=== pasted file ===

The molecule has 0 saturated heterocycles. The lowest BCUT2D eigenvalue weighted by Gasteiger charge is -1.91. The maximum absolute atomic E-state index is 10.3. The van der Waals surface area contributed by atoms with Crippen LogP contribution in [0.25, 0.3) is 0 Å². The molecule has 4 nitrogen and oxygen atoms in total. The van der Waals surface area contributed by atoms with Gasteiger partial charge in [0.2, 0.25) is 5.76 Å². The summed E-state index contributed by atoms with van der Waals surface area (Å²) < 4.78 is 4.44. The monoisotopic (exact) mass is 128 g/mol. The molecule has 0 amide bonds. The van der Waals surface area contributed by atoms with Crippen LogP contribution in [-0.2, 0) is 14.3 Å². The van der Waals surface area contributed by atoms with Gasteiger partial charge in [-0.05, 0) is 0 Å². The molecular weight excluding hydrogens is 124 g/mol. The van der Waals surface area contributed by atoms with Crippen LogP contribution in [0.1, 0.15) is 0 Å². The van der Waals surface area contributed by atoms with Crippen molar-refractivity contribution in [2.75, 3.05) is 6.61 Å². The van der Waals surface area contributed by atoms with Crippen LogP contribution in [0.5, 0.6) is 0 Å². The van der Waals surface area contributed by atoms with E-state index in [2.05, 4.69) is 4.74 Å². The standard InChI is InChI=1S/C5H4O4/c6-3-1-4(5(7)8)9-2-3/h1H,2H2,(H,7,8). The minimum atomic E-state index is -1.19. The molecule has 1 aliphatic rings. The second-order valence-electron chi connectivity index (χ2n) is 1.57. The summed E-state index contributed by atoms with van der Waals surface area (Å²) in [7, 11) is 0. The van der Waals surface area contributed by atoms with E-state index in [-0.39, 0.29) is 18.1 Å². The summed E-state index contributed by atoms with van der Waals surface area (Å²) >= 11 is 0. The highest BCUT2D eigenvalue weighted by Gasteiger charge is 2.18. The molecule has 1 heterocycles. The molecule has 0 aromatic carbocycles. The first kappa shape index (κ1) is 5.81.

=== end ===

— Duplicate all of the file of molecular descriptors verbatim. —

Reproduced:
The molecule has 0 saturated heterocycles. The lowest BCUT2D eigenvalue weighted by Gasteiger charge is -1.91. The maximum absolute atomic E-state index is 10.3. The van der Waals surface area contributed by atoms with Crippen LogP contribution in [0.25, 0.3) is 0 Å². The molecule has 4 nitrogen and oxygen atoms in total. The van der Waals surface area contributed by atoms with Gasteiger partial charge in [0.2, 0.25) is 5.76 Å². The summed E-state index contributed by atoms with van der Waals surface area (Å²) < 4.78 is 4.44. The monoisotopic (exact) mass is 128 g/mol. The molecule has 0 amide bonds. The van der Waals surface area contributed by atoms with Crippen LogP contribution in [-0.2, 0) is 14.3 Å². The van der Waals surface area contributed by atoms with Gasteiger partial charge in [-0.05, 0) is 0 Å². The molecular weight excluding hydrogens is 124 g/mol. The van der Waals surface area contributed by atoms with Crippen LogP contribution in [0.1, 0.15) is 0 Å². The van der Waals surface area contributed by atoms with Crippen molar-refractivity contribution in [2.75, 3.05) is 6.61 Å². The van der Waals surface area contributed by atoms with Crippen LogP contribution in [0.5, 0.6) is 0 Å². The van der Waals surface area contributed by atoms with E-state index in [2.05, 4.69) is 4.74 Å². The standard InChI is InChI=1S/C5H4O4/c6-3-1-4(5(7)8)9-2-3/h1H,2H2,(H,7,8). The minimum atomic E-state index is -1.19. The molecule has 1 aliphatic rings. The second-order valence-electron chi connectivity index (χ2n) is 1.57. The summed E-state index contributed by atoms with van der Waals surface area (Å²) in [7, 11) is 0. The van der Waals surface area contributed by atoms with E-state index in [-0.39, 0.29) is 18.1 Å². The summed E-state index contributed by atoms with van der Waals surface area (Å²) >= 11 is 0. The highest BCUT2D eigenvalue weighted by Gasteiger charge is 2.18. The molecule has 1 heterocycles. The molecule has 0 aromatic carbocycles. The first kappa shape index (κ1) is 5.81.